In it, a former (and anonymous) Harvard graduate who spent time with Goldman Sachs in New York says it’s the well-oiled recruitment machinery that sucks in top grads with the prospects of job security after graduation and skills they can take anywhere.
Surprisingly, this grad didn’t even have a finance degree. He studied history, government and political philosophy. So why did Goldman think he’d be a whiz at investment banking?
“There are a lot of Harvard people at Goldman and they’ve put a lot of effort into recruiting from the school. They really try to attract liberal arts backgrounds. They say this stuff isn’t so complicated, that you’ll pick it up as you go along, that it’s all about teamwork, that they have training programs,” says Mr. X.
He never thought he’d wind up in investment banking. But in the middle of his junior year, the recruiters begin their onslaught, first for interns. The internship is really a summer-long job interview, he says. If you pass that test, you have a job offer in your pocket by September of your senior year. Something that makes your last year at university much more relaxed. “You can focus on your thesis, you can drink more. You just don’t have to worry about getting a job.”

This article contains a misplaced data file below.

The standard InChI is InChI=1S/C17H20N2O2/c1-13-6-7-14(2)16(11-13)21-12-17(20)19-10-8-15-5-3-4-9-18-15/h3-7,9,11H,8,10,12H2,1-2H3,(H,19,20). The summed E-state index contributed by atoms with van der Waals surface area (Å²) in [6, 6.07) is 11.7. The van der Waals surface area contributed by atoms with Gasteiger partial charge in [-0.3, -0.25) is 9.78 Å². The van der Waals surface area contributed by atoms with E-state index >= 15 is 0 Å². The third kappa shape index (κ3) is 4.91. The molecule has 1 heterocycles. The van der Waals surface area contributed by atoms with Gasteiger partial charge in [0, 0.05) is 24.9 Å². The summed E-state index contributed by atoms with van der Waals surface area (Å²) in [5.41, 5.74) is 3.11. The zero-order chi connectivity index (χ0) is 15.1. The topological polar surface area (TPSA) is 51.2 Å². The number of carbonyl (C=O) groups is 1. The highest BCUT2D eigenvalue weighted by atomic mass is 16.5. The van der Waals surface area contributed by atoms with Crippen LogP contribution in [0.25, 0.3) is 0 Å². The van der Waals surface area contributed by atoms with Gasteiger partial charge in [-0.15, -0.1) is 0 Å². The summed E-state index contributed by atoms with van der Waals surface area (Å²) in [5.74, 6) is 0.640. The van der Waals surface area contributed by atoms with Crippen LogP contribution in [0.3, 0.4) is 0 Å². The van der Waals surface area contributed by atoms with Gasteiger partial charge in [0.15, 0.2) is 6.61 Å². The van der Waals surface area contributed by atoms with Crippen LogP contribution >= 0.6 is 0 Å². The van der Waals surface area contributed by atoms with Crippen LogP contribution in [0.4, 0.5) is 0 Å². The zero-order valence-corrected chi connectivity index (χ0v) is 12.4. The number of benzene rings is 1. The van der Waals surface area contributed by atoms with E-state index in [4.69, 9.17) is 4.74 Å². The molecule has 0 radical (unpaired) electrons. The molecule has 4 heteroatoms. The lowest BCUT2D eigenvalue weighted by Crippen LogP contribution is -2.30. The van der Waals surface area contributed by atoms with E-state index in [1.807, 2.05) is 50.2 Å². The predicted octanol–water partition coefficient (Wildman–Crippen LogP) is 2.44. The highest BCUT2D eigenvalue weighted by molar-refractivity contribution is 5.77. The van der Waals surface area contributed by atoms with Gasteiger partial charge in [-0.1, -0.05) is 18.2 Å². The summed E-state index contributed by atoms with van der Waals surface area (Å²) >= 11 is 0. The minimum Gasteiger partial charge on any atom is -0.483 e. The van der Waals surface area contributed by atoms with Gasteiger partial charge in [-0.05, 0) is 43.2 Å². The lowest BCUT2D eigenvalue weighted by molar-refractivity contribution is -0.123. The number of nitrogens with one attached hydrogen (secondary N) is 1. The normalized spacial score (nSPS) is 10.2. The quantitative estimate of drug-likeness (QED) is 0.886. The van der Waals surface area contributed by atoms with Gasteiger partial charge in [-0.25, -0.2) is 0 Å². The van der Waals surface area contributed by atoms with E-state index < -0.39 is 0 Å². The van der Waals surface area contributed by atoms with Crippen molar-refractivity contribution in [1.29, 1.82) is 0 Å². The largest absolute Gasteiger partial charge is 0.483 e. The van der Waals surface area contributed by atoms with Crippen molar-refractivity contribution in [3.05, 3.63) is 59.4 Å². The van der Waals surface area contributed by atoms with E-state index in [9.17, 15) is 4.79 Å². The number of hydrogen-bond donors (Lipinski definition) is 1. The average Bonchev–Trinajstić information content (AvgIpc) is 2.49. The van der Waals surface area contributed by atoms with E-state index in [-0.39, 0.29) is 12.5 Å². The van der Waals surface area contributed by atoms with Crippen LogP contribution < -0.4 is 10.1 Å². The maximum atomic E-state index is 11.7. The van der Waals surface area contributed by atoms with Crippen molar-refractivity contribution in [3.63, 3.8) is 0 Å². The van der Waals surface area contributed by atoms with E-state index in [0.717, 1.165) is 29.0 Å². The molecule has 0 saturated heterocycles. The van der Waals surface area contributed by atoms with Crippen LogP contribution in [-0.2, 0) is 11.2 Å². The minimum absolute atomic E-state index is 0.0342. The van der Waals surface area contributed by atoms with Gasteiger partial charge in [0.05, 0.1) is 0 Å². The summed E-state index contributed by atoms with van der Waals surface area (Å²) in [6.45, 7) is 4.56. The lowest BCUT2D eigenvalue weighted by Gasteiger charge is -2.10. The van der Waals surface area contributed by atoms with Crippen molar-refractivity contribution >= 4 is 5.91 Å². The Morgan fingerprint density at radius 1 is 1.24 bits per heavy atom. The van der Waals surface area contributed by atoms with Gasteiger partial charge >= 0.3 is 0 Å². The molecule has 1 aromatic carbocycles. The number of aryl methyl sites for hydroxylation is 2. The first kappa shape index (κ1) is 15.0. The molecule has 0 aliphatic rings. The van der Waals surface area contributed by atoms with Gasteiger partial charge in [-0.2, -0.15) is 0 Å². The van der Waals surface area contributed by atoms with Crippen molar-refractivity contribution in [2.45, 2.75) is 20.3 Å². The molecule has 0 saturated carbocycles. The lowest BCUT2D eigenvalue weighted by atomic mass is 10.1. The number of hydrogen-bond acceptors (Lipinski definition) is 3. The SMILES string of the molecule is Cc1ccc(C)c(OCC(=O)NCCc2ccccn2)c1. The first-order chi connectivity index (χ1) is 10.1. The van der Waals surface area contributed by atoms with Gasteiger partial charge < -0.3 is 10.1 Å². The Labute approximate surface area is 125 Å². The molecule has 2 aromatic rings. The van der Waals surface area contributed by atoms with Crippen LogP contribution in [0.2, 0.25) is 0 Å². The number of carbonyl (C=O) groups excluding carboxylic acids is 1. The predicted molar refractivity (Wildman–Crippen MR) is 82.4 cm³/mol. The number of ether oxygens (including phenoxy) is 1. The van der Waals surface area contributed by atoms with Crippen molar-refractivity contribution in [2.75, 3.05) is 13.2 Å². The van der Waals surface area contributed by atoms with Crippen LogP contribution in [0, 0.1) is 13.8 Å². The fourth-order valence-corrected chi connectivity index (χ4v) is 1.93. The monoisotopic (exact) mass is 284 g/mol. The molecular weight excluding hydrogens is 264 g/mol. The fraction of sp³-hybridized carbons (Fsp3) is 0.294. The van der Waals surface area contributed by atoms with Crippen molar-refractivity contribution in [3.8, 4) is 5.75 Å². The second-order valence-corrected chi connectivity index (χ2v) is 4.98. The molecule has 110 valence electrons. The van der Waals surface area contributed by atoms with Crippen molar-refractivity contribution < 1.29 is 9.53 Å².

Many grads initially think they can do this for two years, gain transportable skills and have a great name on their resume. But it’s a slippery slope that lures many bright young people into careers in banking, consulting, even law, when they didn’t intend to go that route. Pretty soon, having invested so much time and hard work to learn the business, and pulling down six-figure salaries, they are too encumbered by the golden handcuffs to change directions.
What about you? Did you intend to go into investment banking all along? Or did you find yourself in your current position more by chance than by planning? Add your comments below.